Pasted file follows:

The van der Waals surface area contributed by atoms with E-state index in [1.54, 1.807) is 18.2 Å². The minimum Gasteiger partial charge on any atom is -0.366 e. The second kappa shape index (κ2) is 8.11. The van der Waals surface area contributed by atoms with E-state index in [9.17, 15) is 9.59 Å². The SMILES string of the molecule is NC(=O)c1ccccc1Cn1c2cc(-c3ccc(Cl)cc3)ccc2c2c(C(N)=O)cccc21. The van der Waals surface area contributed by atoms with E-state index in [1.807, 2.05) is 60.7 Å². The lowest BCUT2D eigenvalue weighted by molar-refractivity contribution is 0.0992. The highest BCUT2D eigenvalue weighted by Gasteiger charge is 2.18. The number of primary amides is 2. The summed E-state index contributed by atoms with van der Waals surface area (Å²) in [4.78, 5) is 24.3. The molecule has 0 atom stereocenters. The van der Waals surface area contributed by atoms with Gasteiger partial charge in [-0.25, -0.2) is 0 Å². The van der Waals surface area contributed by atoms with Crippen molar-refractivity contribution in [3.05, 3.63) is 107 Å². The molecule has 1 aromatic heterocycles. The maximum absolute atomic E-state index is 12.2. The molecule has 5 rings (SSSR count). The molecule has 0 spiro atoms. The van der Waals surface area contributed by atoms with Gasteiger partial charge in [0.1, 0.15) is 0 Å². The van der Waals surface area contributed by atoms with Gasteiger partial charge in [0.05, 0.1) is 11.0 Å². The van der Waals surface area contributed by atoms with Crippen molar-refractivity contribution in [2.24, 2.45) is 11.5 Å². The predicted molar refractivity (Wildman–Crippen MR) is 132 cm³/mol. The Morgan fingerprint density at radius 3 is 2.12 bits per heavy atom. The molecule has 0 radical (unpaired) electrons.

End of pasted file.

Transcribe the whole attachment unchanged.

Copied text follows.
The van der Waals surface area contributed by atoms with E-state index in [1.54, 1.807) is 18.2 Å². The minimum Gasteiger partial charge on any atom is -0.366 e. The second kappa shape index (κ2) is 8.11. The van der Waals surface area contributed by atoms with E-state index in [9.17, 15) is 9.59 Å². The SMILES string of the molecule is NC(=O)c1ccccc1Cn1c2cc(-c3ccc(Cl)cc3)ccc2c2c(C(N)=O)cccc21. The van der Waals surface area contributed by atoms with E-state index in [1.807, 2.05) is 60.7 Å². The lowest BCUT2D eigenvalue weighted by molar-refractivity contribution is 0.0992. The highest BCUT2D eigenvalue weighted by Gasteiger charge is 2.18. The number of primary amides is 2. The summed E-state index contributed by atoms with van der Waals surface area (Å²) in [4.78, 5) is 24.3. The molecule has 0 atom stereocenters. The van der Waals surface area contributed by atoms with Gasteiger partial charge in [-0.25, -0.2) is 0 Å². The van der Waals surface area contributed by atoms with Crippen molar-refractivity contribution in [3.05, 3.63) is 107 Å². The molecule has 1 aromatic heterocycles. The maximum absolute atomic E-state index is 12.2. The molecule has 5 rings (SSSR count). The molecule has 0 spiro atoms. The van der Waals surface area contributed by atoms with Gasteiger partial charge in [0.1, 0.15) is 0 Å². The van der Waals surface area contributed by atoms with Gasteiger partial charge in [0.05, 0.1) is 11.0 Å². The van der Waals surface area contributed by atoms with Crippen molar-refractivity contribution in [2.24, 2.45) is 11.5 Å². The predicted molar refractivity (Wildman–Crippen MR) is 132 cm³/mol. The Morgan fingerprint density at radius 3 is 2.12 bits per heavy atom. The molecule has 0 radical (unpaired) electrons.